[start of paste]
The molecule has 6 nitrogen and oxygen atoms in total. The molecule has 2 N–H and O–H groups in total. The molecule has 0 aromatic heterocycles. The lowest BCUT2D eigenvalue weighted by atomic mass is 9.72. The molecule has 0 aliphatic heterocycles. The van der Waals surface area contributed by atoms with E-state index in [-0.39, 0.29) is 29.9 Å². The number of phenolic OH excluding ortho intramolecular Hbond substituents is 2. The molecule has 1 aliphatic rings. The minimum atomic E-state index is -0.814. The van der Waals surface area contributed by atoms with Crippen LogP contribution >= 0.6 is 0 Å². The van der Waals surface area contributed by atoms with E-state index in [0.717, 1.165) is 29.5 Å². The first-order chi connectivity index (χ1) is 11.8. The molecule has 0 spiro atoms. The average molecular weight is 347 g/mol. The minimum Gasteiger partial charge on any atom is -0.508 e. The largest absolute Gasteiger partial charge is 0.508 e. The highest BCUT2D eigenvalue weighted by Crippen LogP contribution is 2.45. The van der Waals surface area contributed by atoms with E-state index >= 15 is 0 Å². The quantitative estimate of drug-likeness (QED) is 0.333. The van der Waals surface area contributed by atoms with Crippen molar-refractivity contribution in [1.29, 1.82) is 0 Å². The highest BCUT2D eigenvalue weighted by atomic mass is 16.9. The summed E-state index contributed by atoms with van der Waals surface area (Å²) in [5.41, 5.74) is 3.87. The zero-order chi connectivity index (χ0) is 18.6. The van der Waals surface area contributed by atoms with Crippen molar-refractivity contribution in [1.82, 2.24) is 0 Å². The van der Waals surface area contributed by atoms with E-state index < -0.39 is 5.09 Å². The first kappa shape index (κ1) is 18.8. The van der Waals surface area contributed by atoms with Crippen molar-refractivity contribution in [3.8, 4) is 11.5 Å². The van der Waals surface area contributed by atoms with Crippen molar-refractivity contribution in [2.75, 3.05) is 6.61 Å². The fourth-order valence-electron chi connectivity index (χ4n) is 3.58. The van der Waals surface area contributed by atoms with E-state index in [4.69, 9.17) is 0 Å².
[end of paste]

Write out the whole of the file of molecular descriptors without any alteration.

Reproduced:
The molecule has 6 nitrogen and oxygen atoms in total. The molecule has 2 N–H and O–H groups in total. The molecule has 0 aromatic heterocycles. The lowest BCUT2D eigenvalue weighted by atomic mass is 9.72. The molecule has 0 aliphatic heterocycles. The van der Waals surface area contributed by atoms with E-state index in [-0.39, 0.29) is 29.9 Å². The number of phenolic OH excluding ortho intramolecular Hbond substituents is 2. The molecule has 1 aliphatic rings. The minimum atomic E-state index is -0.814. The van der Waals surface area contributed by atoms with Crippen LogP contribution >= 0.6 is 0 Å². The van der Waals surface area contributed by atoms with E-state index in [0.717, 1.165) is 29.5 Å². The first-order chi connectivity index (χ1) is 11.8. The molecule has 0 spiro atoms. The average molecular weight is 347 g/mol. The minimum Gasteiger partial charge on any atom is -0.508 e. The largest absolute Gasteiger partial charge is 0.508 e. The highest BCUT2D eigenvalue weighted by Crippen LogP contribution is 2.45. The van der Waals surface area contributed by atoms with E-state index >= 15 is 0 Å². The quantitative estimate of drug-likeness (QED) is 0.333. The van der Waals surface area contributed by atoms with Crippen molar-refractivity contribution in [1.29, 1.82) is 0 Å². The highest BCUT2D eigenvalue weighted by atomic mass is 16.9. The summed E-state index contributed by atoms with van der Waals surface area (Å²) in [5.41, 5.74) is 3.87. The zero-order chi connectivity index (χ0) is 18.6. The van der Waals surface area contributed by atoms with Crippen molar-refractivity contribution in [1.82, 2.24) is 0 Å². The van der Waals surface area contributed by atoms with E-state index < -0.39 is 5.09 Å². The first kappa shape index (κ1) is 18.8. The van der Waals surface area contributed by atoms with Crippen molar-refractivity contribution in [3.8, 4) is 11.5 Å². The van der Waals surface area contributed by atoms with Crippen molar-refractivity contribution in [2.75, 3.05) is 6.61 Å². The fourth-order valence-electron chi connectivity index (χ4n) is 3.58. The van der Waals surface area contributed by atoms with E-state index in [4.69, 9.17) is 0 Å².